Chris Dooks will return to the Barn on Wednesday 20 March to introduce the film and discuss the work, starting at 7pm.

Woodend Barn Arts Centre, AB31 5QA Banchory, United Kingdom.

Monday, 4 March 2013

Writing in Creative Practice

Writing in Creative Practice: Collage, Reflection and Writing

UWS Ayr Campus, Friday 12th April 2013

On 12th April the University of the West of Scotland will host the first Scotland-based workshop in the Writing in Creative Practice series, which is run in conjunction with Writing PAD and partly funded by the Higher Education Academy.

Titled Collage, Reflection and Writing, this workshop looks at collage’s potential as a method of inquiry through creative practice which seamlessly merges the making and the textual. We will explore the versatility collage offers as it allows one to find the words to express subjective experience through reflexivity and its (collage’s) intrinsic multiple interpretations of the ‘image’. We will take a look (and possibly have a go) at collage as a method of inquiry, reflective bookmaking, poetic inquiry and poem houses, as well as discussing ways of introducing students to structuring academic texts through collage.
Conceived as a hands-on day with lots of activities and discussion, this workshop will give participants the opportunity to explore collage in both a theoretical and practical way, but particularly as a way of engaging students in a reflective and analytical process that can prepare and support their writing tasks.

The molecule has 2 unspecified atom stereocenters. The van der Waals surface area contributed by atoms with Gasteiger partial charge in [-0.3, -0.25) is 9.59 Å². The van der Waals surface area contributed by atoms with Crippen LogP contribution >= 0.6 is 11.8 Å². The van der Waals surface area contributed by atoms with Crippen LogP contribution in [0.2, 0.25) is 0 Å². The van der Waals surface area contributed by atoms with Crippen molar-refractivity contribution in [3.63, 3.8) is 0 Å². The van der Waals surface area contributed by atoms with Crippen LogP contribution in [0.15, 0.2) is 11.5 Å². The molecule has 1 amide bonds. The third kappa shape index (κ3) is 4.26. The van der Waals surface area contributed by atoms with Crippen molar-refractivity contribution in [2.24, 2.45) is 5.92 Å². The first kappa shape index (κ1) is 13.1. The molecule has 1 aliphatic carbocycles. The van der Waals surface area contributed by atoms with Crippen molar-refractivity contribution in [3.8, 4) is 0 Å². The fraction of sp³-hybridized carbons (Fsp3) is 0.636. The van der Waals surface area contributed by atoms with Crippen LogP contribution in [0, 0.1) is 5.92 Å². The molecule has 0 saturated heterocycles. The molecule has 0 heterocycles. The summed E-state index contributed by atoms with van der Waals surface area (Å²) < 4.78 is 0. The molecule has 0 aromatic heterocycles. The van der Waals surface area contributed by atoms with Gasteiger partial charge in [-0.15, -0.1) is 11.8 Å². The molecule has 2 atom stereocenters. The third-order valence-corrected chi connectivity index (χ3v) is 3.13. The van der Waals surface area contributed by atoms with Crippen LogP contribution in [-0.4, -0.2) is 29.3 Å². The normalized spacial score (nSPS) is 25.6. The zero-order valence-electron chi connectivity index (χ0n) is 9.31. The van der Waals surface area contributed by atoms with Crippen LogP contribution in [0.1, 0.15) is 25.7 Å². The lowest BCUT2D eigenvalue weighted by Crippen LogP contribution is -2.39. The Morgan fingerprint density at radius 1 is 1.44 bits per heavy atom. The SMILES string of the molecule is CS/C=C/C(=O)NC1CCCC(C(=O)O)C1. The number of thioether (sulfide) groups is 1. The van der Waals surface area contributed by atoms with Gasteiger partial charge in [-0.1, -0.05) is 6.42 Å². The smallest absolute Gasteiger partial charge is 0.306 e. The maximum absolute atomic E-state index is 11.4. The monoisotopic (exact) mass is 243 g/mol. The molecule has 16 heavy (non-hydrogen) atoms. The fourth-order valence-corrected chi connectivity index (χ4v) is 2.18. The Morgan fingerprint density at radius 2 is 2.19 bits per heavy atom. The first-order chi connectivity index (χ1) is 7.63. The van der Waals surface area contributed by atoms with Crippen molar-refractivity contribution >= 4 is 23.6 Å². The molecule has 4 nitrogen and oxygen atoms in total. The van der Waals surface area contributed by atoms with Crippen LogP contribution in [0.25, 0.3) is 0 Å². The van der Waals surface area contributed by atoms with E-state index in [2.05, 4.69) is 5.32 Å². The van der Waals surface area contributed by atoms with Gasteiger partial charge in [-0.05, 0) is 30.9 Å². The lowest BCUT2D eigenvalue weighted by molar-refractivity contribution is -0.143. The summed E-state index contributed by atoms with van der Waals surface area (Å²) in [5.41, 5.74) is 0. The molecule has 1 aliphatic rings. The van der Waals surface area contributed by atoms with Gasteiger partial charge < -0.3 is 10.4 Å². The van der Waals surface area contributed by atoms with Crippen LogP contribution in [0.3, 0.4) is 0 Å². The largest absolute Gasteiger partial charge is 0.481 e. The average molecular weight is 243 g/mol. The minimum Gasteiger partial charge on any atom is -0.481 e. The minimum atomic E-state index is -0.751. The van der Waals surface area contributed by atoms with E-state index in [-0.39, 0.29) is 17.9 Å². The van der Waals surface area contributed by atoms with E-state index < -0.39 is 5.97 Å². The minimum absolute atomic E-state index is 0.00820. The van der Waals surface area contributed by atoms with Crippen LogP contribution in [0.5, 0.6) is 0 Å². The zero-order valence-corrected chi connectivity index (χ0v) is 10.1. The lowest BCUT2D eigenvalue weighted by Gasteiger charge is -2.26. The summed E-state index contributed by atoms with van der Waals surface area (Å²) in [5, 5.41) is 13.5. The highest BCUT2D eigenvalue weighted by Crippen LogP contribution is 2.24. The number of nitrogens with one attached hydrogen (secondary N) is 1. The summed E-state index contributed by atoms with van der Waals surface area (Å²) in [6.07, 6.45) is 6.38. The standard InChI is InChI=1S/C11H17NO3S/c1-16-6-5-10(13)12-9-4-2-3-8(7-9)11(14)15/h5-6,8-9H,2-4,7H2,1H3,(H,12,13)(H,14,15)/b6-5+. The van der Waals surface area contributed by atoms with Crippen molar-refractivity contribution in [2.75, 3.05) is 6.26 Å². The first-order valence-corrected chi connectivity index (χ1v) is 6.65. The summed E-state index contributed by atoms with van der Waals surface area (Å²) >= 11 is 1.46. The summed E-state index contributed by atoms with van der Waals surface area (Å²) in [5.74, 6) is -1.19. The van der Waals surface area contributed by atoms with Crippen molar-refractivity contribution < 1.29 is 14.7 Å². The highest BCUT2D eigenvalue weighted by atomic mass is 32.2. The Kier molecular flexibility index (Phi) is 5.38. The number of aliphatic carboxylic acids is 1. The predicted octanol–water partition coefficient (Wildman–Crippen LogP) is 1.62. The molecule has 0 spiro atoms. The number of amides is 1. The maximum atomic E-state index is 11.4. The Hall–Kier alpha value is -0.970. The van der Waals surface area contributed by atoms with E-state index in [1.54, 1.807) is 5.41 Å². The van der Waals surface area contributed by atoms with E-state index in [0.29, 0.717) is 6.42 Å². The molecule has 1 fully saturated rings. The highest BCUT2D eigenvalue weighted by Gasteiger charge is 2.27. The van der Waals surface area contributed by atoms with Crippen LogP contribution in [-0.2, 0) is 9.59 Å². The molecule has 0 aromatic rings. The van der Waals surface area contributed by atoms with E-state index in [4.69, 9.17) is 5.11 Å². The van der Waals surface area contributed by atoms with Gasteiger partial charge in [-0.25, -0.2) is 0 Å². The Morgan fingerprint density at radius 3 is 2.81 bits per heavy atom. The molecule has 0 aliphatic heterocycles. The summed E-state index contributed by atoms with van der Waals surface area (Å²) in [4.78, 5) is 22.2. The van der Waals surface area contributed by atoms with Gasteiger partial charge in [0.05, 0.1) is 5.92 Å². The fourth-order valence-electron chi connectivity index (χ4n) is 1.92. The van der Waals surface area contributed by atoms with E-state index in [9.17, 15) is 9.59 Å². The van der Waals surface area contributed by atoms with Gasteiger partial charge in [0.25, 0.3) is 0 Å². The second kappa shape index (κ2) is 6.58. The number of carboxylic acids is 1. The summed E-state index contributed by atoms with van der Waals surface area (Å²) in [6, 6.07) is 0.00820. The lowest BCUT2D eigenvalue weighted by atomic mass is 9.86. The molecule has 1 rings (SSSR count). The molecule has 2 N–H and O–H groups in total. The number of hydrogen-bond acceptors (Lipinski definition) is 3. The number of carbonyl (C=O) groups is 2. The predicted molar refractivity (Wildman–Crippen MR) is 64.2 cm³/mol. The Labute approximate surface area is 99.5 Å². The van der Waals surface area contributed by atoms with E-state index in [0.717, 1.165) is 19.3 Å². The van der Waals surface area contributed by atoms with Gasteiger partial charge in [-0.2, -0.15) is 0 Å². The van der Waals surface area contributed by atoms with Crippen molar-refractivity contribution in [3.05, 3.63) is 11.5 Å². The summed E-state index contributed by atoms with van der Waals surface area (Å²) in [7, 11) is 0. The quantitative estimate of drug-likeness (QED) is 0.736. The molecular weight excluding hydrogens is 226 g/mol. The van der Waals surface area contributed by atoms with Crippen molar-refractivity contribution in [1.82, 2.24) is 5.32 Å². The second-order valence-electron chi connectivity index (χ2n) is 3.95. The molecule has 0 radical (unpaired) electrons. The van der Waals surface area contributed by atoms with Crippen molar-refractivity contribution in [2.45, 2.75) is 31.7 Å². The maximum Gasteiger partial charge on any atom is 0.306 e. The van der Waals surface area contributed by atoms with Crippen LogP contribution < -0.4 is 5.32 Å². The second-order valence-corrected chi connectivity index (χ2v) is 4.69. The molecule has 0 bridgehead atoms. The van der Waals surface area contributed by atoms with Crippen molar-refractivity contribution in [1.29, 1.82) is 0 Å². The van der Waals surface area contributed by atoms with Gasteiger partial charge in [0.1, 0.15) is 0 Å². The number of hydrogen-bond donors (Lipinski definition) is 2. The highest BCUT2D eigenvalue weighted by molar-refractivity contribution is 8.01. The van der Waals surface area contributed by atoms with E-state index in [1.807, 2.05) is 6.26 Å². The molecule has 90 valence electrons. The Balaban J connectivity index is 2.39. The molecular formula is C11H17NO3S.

For more information on previous workshops in the Writing in Creative Practice series, please check the HEA events archive or

The attendance of this workshop is free of charge to all those interested in the workshop topic, with preference being given to staff working in HE institutions and HE in FE colleges from across the UK. Places will be allocated on a first come, first served basis. Lunch and refreshments will be provided, but travel expenses will not be covered. However, the HEA is currently running a funding scheme to support travel crossing national borders to attend events, which could be applied for independently.

For more information or to book a place, please get in touch with Dr Alke Gröppel-Wegener (

11:00 registration and refreshments
11.30 welcome
11.45 Thinking through Collaging: Reflective bookmaking and poetic inquiry (Sarah Williamson)
13.00: Lunch
13.45: Collage as subjective experience: Transitioning, Relinquishing, Becoming (Alison Bell)
14.45: Collaging in three dimensions: the Poem House (Brigid Collins)
15.45: refreshments
16.00: Collaging the Context: Visual Ways of Collating a Literature Review (Alke Gröppel-Wegener)
16.30: Discussion
17.00: end